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metadata.artigo.dc.title: What drives decline productivity in ageing tea plantation-soil physical properties or soil nutrient status?
metadata.artigo.dc.creator: Iori, Piero
Silva, Reginaldo Barbosa da
Ajayi, Ayodele Ebenezer
Silva, Francisca Alcivania de Melo
Dias Junior, Moacir de Souza
Souza, Zigomar Menezes de
metadata.artigo.dc.subject: Soil compaction
Degradation of soil structure
Soil fertility
Soil penetration resistance
metadata.artigo.dc.publisher: Science and Education Centre of North America 2014
metadata.artigo.dc.identifier.citation: IORI, P. et al. What drives decline productivity in ageing tea plantation-soil physical properties or soil nutrient status? Agricultural Science, [S.l.], v. 2, n. 1, p. 22-36, 2014. DOI: 10.12735/as.v2i1p22.
metadata.artigo.dc.description.abstract: Over the years, the tea plantations in the Ribeira Valley, Brazil had been recording declining productivity and reduced tea quality. This had been associated with several factors including the age of the plantation, decling fertility, soil degradation among others factor. In this study, our objective was to identify the main driver of declining productivity in tea yield in the Ribeira Valley tea plantation in Brazil and to evaluate the effects of long-term tea cultivation on the physico-chemical changes and nutrient dynamics in the soil at 2 profile depths. Therefore, we evaluated the effects of long-term cultivation on changes in the physical and chemical properties of Acrisol Haplic planted to Tea in the Ribeira Valley region, Brazil. The soil samples were collected at two depths 0-10 cm and 10-20 cm in two representative plantations and analyzed for chemical, physical and mechanical soil properties. The selected sites; Thea Hills – TH1987 and Braço Preto – BP1972 presents different plantation ages on a similar cultivation practices. The harvested quantities of tea from the sites were monitored and their quality classified following international standards. We observed declining productivity in terms of harvested tea from both sites and the quality of harvested tea were better in TH1987 than BP1972. The soil nutrient study indicated an improvement in fertility parameters in the older plantation (BP1972). We observed degradation in the soil physical quality parament and all possible factors indicated that degradation of the soil structure through compaction was the main factor resulting in the observed declined productivity (quantitatively and qualitatively). Soil structure degradation adversely affects the soil functions including aeration, crop water use efficiency and soil nutrient conversion. We recommend appropriate soil tillage management in tea plantations too improve the productive cycle and capacities.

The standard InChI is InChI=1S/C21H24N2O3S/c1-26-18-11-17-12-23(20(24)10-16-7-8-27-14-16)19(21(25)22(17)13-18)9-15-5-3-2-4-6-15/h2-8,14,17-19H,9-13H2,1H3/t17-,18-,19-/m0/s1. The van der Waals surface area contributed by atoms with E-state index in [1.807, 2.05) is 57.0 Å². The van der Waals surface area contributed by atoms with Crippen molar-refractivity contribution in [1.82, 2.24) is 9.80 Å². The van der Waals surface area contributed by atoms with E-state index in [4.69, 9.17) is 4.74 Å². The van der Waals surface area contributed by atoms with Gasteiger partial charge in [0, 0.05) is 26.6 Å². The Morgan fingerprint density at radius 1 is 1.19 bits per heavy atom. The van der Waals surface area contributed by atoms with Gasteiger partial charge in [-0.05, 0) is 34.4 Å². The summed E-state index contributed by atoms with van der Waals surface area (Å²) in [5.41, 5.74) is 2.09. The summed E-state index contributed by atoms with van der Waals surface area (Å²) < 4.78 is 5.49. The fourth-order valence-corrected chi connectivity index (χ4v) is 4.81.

metadata.artigo.dc.language: en_US
Appears in Collections:DCS - Artigos publicados em periódicos

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